One of the advantages(and possibly the only advantage)of being the only woman making this trip alone is that I get my own room,and when we head up the mountain I will have my own tent as well. That might not sound like a big deal but after you’ve traveled for 33 hours and finally arrive it’s very nice not to have a snoring stranger in the next bed. I know this not from experience,although who would argue the point, but from listening to the conversations at breakfast this morning. As each time zone entered the dining room a comment was shared about the sleeping arrangements. No one is used to having roommates anymore and I admit I’m very happy on my own. To everyone’s credit no one is complaining and that speaks well for how this group will perform once these “shared comforts” are left behind.
Trips like this are a built-in opportunity for personalities to clash. The physical discomfort, pre-race anxiety, western meals replaced by monotonous trekking food, 17 different cultures, etc can challenge even the most embracing personality. It doesn’t appear there are any big egos in the
group and that’s a relief. Quite the opposite we all seem to be enjoying the 3 major reasons that brought us here:
love of running
love of travel
We have been assigned into 3 groups. We had a post-dinner meeting last night which was an overview of what to expect over the next 3 weeks. This morning we met in our groups for further details, a medical “exam”, and equipment summary/
exchange. I dragged my 4 Season top of the line sleeping bag all the way here and had it immediately dismissed as woefully inadequate & possibly dangerous for the places we will be camping. My “new” bag which I had to rent only compresses to about 2x the size which is a concern. We are only allowed 12 kilos on the flight to Lukla and for the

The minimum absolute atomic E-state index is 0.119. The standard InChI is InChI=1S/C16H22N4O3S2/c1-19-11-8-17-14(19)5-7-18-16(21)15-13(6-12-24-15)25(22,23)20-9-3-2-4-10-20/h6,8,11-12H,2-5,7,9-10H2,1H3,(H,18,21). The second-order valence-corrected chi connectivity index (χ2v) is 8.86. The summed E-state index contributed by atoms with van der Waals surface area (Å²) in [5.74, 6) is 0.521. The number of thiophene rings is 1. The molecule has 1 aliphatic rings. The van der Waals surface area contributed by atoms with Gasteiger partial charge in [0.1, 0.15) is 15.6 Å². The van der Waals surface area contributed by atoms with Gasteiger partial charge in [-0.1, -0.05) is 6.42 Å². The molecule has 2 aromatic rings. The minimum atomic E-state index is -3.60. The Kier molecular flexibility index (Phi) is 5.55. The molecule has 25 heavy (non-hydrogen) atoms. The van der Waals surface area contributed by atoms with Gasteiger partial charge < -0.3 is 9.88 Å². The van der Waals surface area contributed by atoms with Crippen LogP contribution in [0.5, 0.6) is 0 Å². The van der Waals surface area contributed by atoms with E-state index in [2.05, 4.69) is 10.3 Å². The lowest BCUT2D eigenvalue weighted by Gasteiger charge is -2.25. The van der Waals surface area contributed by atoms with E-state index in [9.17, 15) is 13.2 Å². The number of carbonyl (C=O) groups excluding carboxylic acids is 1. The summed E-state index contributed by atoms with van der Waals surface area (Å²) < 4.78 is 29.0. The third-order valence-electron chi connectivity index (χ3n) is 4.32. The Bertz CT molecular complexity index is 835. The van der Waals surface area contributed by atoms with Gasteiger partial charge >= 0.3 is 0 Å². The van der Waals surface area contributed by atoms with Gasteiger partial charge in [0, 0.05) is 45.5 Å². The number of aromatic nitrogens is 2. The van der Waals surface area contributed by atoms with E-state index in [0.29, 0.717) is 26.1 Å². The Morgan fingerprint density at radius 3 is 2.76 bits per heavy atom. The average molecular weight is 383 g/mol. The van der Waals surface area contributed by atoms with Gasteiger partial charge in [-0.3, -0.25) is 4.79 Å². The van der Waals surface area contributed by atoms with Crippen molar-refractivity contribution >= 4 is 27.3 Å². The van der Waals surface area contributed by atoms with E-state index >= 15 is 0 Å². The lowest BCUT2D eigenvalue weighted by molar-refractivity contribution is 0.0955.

porters to carry up the mountain & that is not a lot of gear. Anyone thinking of this as a vacation would be surprised to say the least.
This morning we are going for a 10k fun run and I’m curious to see where 75 people can take more than 2 steps without being hit by a car, motorcycle, rickshaw or Tonka truck. The signs of new affluence are evident in the increased number of vehicles clogging the dirt roads but no where else. No signs of better housing, healthcare, sanitation, or fewer beggars. The garbage problem is beyond description as is the stench that accompanies it. I have to remind myself that what smells like death to me is life to an entire country. Buddha and Vishnu smile down on these people in their own way. Yesterday while walking through town I saw 2 pigs crossing the river and they were enormous! Way bigger than any of the cars or trucks, or cattle that roam the streets. The river is so filled with garbage that even the mighty swine – standard bearer of filth, looked pathetic in it’s wake.